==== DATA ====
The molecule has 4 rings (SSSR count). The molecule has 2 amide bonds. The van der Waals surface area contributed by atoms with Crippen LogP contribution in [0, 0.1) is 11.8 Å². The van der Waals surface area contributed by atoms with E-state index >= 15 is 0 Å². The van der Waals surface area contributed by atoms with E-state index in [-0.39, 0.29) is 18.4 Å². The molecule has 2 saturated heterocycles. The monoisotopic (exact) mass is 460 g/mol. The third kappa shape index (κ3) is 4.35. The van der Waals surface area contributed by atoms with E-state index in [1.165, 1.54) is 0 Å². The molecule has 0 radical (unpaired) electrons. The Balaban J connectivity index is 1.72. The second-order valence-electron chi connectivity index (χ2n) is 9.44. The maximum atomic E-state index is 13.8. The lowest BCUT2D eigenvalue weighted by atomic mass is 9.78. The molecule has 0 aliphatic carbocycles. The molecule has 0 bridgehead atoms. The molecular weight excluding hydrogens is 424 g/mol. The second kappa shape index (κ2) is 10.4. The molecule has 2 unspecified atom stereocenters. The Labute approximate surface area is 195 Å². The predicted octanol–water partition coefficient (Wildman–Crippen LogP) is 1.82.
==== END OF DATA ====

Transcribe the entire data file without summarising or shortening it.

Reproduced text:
The molecule has 4 rings (SSSR count). The molecule has 2 amide bonds. The van der Waals surface area contributed by atoms with Crippen LogP contribution in [0, 0.1) is 11.8 Å². The van der Waals surface area contributed by atoms with E-state index >= 15 is 0 Å². The van der Waals surface area contributed by atoms with E-state index in [-0.39, 0.29) is 18.4 Å². The molecule has 2 saturated heterocycles. The monoisotopic (exact) mass is 460 g/mol. The third kappa shape index (κ3) is 4.35. The van der Waals surface area contributed by atoms with E-state index in [1.165, 1.54) is 0 Å². The molecule has 0 radical (unpaired) electrons. The Balaban J connectivity index is 1.72. The second-order valence-electron chi connectivity index (χ2n) is 9.44. The maximum atomic E-state index is 13.8. The lowest BCUT2D eigenvalue weighted by atomic mass is 9.78. The molecule has 0 aliphatic carbocycles. The molecule has 0 bridgehead atoms. The molecular weight excluding hydrogens is 424 g/mol. The second kappa shape index (κ2) is 10.4. The molecule has 2 unspecified atom stereocenters. The Labute approximate surface area is 195 Å². The predicted octanol–water partition coefficient (Wildman–Crippen LogP) is 1.82.